Opinion was also somewhat split as to the preferred assessment mode for English as an Additional Language. The largest response (near majority) expressed a preference for a short answer exam. Other opinion was split between essay in response to literature, public text and 'other'. Many commented on the perception that EAL students would not have the capacity to manage more than a short answer exam.

Recommendation 12:
That external assessment items reflect the nature of each of the subjects and vary according to the relative strengths of the various cohorts.

Internal Assessment

Members expressed a desire to have as much flexibility as possible for the internal assessments in terms of genre and content. They strongly valued the sort of choice inherent in the current suite of English syllabuses and wished to keep that flexibility.

There is concern that the reduced number of assessment items will prevent the full range of language modes to be adequately assessed in year 11 and year 12. Students ideally should demonstrate their skills in writing, speaking, and multimodal designing in each year level and the construction of internal assessment should enable this.

Recommendation 13: That internal assessment maintain a level of choice of genre and content combinations.

Recommendation 14: That internal assessment tasks enable teachers to evaluate students' development in writing, speaking and multimodal designing in both year 11 and year 12.

Time Frame

Members expressed deep concerns about the fast pace of this development process, given the scope and significance of the proposed changes. The expectation that teachers would not be able to review all five draft syllabuses (for English, Literature, EAL, Essential English, and Extension English) and provide meaningful feedback in the consultation timeframe was seen as unreasonable. Information about the number of drafts planned, and a timeline for further consultation was sought.

Recommendation 15: That a clear timeline for further syllabus drafts and consultation periods be provided.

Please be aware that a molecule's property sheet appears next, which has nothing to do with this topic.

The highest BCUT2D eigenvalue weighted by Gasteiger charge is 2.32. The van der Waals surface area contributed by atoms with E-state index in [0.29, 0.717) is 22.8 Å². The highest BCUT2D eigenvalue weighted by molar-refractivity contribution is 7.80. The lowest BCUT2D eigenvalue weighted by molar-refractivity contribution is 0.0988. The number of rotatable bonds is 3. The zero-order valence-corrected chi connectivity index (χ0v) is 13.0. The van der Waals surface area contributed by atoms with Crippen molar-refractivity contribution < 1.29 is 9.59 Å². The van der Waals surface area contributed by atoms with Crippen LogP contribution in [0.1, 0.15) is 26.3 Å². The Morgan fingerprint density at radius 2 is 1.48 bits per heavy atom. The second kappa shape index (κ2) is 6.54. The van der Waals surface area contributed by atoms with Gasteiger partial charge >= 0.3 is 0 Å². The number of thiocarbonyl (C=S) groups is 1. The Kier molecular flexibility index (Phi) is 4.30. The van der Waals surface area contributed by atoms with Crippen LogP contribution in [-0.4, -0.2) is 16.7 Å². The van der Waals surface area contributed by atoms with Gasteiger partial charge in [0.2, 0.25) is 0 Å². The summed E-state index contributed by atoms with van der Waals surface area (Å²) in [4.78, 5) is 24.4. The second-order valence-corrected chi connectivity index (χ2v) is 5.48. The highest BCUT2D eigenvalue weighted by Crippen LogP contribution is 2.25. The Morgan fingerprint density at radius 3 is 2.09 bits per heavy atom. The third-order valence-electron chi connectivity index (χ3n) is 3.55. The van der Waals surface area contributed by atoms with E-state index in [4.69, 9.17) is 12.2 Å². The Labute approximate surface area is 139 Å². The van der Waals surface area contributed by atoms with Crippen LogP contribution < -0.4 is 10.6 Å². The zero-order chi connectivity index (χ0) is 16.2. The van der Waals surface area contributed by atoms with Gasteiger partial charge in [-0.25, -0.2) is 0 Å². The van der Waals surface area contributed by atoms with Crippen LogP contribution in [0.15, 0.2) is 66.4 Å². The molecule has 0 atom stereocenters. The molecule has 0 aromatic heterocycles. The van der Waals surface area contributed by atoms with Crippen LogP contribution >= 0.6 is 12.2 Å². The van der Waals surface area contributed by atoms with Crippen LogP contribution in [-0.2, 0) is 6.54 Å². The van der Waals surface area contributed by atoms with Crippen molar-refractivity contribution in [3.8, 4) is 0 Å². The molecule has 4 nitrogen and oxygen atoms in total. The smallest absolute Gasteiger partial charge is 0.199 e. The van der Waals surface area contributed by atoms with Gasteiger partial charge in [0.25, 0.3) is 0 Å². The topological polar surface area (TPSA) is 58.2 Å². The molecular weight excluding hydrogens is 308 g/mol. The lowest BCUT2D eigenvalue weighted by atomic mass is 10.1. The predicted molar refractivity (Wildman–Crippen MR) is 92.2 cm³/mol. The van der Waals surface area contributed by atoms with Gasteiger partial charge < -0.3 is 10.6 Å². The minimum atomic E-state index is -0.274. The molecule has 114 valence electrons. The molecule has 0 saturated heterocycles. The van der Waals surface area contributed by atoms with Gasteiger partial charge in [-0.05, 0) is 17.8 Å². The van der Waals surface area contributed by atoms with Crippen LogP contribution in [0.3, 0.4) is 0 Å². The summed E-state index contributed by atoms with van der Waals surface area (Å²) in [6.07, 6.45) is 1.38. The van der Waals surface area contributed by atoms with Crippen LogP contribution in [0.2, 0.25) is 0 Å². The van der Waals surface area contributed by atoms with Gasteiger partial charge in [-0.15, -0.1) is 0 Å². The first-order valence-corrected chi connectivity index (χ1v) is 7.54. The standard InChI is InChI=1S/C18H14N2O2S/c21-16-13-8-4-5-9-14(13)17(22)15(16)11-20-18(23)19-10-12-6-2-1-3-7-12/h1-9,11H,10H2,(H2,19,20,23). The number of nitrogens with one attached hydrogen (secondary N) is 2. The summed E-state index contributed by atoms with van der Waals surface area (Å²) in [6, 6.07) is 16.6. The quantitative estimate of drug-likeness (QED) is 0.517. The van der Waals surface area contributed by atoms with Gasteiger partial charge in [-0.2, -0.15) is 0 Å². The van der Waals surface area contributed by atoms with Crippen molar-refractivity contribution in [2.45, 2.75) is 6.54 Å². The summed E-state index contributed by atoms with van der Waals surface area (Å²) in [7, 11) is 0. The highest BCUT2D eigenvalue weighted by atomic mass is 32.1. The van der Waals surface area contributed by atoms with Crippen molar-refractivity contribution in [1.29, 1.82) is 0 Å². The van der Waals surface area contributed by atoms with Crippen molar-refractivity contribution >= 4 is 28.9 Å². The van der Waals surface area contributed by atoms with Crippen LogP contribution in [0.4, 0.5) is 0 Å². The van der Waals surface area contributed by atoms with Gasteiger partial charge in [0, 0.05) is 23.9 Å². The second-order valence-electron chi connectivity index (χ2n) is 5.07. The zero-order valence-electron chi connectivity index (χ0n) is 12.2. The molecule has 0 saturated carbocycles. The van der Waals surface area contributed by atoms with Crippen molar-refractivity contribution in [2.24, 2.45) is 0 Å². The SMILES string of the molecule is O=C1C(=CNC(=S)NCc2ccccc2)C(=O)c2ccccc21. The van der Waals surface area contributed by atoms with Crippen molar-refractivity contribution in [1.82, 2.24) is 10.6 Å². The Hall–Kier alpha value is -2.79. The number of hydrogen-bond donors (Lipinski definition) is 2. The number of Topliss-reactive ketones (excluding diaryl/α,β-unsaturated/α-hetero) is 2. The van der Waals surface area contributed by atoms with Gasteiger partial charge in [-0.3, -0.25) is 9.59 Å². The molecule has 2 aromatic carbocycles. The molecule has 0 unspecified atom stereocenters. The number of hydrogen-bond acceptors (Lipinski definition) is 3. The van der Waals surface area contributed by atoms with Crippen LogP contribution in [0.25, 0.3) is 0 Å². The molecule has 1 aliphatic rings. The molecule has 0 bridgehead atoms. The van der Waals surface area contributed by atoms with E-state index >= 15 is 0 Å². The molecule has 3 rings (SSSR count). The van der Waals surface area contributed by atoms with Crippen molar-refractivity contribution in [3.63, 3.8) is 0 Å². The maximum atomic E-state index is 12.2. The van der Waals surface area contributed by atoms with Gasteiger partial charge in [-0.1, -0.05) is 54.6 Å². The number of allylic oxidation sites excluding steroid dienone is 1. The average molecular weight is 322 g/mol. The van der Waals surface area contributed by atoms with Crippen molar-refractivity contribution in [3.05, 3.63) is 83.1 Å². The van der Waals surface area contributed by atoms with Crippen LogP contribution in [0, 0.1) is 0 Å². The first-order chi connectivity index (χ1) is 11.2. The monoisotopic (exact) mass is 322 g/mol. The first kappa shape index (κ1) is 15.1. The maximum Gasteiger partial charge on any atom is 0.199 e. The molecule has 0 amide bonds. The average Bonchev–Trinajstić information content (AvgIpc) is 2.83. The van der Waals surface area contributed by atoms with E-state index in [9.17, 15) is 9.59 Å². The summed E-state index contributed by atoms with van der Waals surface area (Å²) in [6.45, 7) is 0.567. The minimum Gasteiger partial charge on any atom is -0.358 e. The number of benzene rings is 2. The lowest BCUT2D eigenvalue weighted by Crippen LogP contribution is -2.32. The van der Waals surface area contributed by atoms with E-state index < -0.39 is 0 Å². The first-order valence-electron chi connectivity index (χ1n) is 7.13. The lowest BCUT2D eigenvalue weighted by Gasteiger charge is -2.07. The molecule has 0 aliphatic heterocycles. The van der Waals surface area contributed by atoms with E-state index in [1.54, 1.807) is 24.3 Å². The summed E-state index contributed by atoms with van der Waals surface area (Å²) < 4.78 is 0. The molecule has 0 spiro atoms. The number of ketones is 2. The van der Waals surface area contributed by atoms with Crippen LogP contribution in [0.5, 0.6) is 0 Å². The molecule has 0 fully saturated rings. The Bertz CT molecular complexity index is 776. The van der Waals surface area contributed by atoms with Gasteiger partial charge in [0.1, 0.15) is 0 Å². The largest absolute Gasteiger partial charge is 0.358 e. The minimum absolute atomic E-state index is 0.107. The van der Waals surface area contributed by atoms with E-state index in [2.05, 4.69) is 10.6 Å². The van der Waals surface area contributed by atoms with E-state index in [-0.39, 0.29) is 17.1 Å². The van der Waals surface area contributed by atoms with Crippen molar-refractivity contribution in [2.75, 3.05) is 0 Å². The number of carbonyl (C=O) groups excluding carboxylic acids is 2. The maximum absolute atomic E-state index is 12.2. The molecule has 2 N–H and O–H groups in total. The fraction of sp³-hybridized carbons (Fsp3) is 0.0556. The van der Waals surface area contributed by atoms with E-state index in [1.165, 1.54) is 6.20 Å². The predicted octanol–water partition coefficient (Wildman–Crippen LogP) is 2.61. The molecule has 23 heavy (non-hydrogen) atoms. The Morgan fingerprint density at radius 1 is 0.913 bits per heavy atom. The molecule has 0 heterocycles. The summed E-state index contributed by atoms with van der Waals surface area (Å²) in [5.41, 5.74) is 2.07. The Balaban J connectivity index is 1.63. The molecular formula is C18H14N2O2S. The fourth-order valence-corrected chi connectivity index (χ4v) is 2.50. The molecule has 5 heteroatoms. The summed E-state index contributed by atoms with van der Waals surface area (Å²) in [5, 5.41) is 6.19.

General feedback

Members expressed a strong desire for the flexibility that they have experienced with the previous suite of English syllabuses. They strongly valued the capacity to design programs which took account of their local communities/context. They also strongly valued the capacity to choose their own texts.

A number of members also expressed a desire for sufficient specificity to allow those in more isolated situations to be able to understand the requirements of a quality program. Some members requested sample programs to give sufficient guidance to schools.

Some members questioned the reasoning behind retaining Extension English given the introduction of the Literature course. There has been insufficient time in this round of consultation to critically compare the Literature and Extension English syllabuses and provide feedback on how the study of literature has been articulated in them both. One member articulated a significant problem that will be faced with the introduction with the Literature course, that "small schools already struggle to provide a range of subject choices and this only complicates things further".

Recommendation 16: That assessment is designed to avoid narrowing the combination of content, genre and mode, allowing as much flexibility as possible for schools to respond to the needs of their students and communities.